Alice has forgotten most of the feelings of home. She can’t remember the heat of the sun on her skin, or the sound of cicadas, or the taste of water that hasn’t gone through miles of filtration. Sometimes her father tells stories, trying to help her recreate the sensations that she has lost.
“Back home, in summer, all the trees would put out their leaves. Everything would get so lush, it was like walking through green tunnels.”
Dad shows Alice a picture. A young girl looks thoughtfully at a sunflower twice as tall as she is.
“It’s so hard to grow flowers like that here. They need so much water, and space…”
Alice takes the picture and examines it.
“I wish we didn’t have to move.”
“I know, sweetheart. But we’re lucky that mom has the job she does.”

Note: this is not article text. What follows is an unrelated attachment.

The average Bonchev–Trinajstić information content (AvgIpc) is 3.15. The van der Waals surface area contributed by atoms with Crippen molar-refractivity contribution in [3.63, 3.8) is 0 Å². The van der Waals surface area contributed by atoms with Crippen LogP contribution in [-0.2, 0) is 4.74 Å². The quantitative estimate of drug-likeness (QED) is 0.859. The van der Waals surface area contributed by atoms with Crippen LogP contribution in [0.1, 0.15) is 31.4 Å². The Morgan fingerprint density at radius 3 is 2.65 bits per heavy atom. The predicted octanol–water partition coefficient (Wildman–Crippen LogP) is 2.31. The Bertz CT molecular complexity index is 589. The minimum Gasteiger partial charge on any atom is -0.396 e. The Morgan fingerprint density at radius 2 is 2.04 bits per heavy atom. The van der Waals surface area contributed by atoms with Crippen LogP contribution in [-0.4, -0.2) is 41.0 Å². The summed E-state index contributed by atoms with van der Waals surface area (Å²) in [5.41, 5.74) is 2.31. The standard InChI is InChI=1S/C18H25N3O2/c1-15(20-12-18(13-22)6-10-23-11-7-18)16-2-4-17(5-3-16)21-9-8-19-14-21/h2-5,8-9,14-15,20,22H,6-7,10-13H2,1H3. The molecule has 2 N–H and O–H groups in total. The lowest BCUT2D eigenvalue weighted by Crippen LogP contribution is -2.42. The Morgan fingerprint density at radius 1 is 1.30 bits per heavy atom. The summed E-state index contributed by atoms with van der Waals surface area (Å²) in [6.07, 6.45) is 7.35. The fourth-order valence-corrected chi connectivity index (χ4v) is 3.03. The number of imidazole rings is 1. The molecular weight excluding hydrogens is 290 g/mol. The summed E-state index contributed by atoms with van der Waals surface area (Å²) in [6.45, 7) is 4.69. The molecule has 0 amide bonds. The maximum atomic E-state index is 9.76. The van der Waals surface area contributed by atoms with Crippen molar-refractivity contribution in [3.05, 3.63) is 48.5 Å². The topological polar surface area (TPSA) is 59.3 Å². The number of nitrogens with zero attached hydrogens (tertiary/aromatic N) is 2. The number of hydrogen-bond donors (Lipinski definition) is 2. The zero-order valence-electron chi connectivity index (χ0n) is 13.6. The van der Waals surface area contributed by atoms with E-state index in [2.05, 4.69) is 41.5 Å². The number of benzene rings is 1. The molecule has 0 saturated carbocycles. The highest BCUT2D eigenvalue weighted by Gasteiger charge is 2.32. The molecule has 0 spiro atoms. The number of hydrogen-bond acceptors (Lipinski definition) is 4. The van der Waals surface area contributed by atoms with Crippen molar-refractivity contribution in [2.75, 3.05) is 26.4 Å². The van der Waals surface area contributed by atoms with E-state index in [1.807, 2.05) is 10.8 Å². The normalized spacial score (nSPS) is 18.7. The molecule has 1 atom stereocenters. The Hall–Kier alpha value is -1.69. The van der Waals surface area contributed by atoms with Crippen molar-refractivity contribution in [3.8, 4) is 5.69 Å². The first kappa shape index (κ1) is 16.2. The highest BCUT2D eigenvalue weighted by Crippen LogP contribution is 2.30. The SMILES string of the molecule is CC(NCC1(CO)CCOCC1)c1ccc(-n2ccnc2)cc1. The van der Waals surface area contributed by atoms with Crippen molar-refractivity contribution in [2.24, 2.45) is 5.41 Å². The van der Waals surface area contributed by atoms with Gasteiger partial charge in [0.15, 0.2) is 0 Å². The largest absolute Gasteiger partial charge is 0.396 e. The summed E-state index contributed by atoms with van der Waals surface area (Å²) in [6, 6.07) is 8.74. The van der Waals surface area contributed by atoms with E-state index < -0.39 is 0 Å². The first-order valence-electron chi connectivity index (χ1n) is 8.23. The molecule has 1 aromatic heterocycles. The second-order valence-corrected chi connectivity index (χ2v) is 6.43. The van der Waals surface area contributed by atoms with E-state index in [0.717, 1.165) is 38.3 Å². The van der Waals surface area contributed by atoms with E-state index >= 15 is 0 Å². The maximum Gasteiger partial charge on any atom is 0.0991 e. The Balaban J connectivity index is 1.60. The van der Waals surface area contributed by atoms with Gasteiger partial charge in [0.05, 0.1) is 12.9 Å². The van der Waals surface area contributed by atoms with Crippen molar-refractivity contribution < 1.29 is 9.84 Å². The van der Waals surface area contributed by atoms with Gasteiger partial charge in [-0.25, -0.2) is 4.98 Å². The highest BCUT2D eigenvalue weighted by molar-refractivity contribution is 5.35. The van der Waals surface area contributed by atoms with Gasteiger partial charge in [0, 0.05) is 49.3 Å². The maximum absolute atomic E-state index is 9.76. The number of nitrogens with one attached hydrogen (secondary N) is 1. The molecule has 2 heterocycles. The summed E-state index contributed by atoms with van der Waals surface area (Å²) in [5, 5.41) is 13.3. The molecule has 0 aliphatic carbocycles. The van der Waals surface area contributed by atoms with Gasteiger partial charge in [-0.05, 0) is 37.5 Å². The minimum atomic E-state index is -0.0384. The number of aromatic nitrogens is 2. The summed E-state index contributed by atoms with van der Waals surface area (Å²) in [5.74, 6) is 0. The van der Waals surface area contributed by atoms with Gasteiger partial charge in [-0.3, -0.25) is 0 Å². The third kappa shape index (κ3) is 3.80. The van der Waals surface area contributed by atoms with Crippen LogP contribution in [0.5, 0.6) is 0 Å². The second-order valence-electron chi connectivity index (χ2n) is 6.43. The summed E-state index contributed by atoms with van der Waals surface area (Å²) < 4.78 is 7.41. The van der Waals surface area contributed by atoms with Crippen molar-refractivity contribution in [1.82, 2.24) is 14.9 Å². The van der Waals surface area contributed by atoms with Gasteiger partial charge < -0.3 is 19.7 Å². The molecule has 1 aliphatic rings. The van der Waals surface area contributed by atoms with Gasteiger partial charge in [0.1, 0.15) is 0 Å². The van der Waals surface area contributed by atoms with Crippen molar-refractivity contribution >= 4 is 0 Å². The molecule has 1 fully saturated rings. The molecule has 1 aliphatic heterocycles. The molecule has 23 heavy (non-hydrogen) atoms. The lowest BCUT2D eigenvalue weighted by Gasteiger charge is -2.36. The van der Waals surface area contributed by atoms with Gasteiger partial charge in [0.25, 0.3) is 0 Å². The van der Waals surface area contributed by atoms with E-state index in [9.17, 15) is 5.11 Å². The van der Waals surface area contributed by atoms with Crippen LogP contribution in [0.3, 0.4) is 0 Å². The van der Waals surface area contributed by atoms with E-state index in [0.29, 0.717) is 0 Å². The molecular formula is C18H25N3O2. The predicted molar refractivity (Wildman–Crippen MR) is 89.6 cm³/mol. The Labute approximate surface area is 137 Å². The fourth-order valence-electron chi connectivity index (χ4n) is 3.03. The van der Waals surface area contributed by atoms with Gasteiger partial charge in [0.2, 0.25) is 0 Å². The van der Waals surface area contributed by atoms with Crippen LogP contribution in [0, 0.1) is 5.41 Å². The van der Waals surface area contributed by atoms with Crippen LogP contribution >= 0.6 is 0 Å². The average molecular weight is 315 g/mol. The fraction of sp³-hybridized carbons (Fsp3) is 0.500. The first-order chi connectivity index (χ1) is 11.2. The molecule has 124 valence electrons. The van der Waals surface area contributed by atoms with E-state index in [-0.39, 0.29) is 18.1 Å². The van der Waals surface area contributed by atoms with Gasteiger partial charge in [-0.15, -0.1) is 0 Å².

“Do you think we’ll ever be able to go back?”
Dad gives Alice a small smile.
“If your mother’s work goes well, I think so. I’d like to go back too. I really would. And I know that mom is doing everything she can to figure out how.”
Dad walks out, but leaves Alice the picture.
Alice’s favorite grown-up is Dr. Pauda, who works with her mother. Dr. Pauda has a funny accent, can pull a coin out of Alice’s ear, and most importantly lets Alice help out in the lab when she gets bored.
“Your mother works with air – how to make it cleaner, pull out all the toxins and pollutants we’ve pumped into it, and make it into something a human can breathe safely again. My job is similar, but with soil and plants.”